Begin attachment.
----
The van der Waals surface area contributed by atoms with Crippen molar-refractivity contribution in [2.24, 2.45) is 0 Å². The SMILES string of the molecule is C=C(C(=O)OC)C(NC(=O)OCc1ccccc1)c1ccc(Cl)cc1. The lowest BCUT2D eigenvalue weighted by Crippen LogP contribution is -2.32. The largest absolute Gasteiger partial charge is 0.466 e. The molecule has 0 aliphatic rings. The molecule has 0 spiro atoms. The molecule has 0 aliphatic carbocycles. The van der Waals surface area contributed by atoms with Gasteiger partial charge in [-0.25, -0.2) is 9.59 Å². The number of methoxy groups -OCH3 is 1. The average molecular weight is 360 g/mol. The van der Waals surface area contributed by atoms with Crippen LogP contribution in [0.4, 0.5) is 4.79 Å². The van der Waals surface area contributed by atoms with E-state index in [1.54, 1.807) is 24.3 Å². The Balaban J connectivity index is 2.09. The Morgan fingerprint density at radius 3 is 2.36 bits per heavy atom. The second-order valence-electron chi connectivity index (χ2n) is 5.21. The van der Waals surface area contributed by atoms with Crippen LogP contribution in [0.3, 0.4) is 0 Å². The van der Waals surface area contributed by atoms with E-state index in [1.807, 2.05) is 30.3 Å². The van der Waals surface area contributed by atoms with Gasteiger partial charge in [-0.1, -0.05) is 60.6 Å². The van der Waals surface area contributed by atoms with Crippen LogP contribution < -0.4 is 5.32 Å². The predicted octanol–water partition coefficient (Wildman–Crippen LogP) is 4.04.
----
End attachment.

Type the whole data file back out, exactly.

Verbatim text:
The van der Waals surface area contributed by atoms with Crippen molar-refractivity contribution in [2.24, 2.45) is 0 Å². The SMILES string of the molecule is C=C(C(=O)OC)C(NC(=O)OCc1ccccc1)c1ccc(Cl)cc1. The lowest BCUT2D eigenvalue weighted by Crippen LogP contribution is -2.32. The largest absolute Gasteiger partial charge is 0.466 e. The molecule has 0 aliphatic rings. The molecule has 0 spiro atoms. The molecule has 0 aliphatic carbocycles. The van der Waals surface area contributed by atoms with Gasteiger partial charge in [-0.25, -0.2) is 9.59 Å². The number of methoxy groups -OCH3 is 1. The average molecular weight is 360 g/mol. The van der Waals surface area contributed by atoms with Crippen LogP contribution in [0.4, 0.5) is 4.79 Å². The van der Waals surface area contributed by atoms with E-state index in [1.54, 1.807) is 24.3 Å². The Balaban J connectivity index is 2.09. The Morgan fingerprint density at radius 3 is 2.36 bits per heavy atom. The second-order valence-electron chi connectivity index (χ2n) is 5.21. The van der Waals surface area contributed by atoms with Crippen LogP contribution in [0.3, 0.4) is 0 Å². The van der Waals surface area contributed by atoms with E-state index in [1.807, 2.05) is 30.3 Å². The van der Waals surface area contributed by atoms with Gasteiger partial charge in [-0.1, -0.05) is 60.6 Å². The van der Waals surface area contributed by atoms with Crippen LogP contribution < -0.4 is 5.32 Å². The predicted octanol–water partition coefficient (Wildman–Crippen LogP) is 4.04.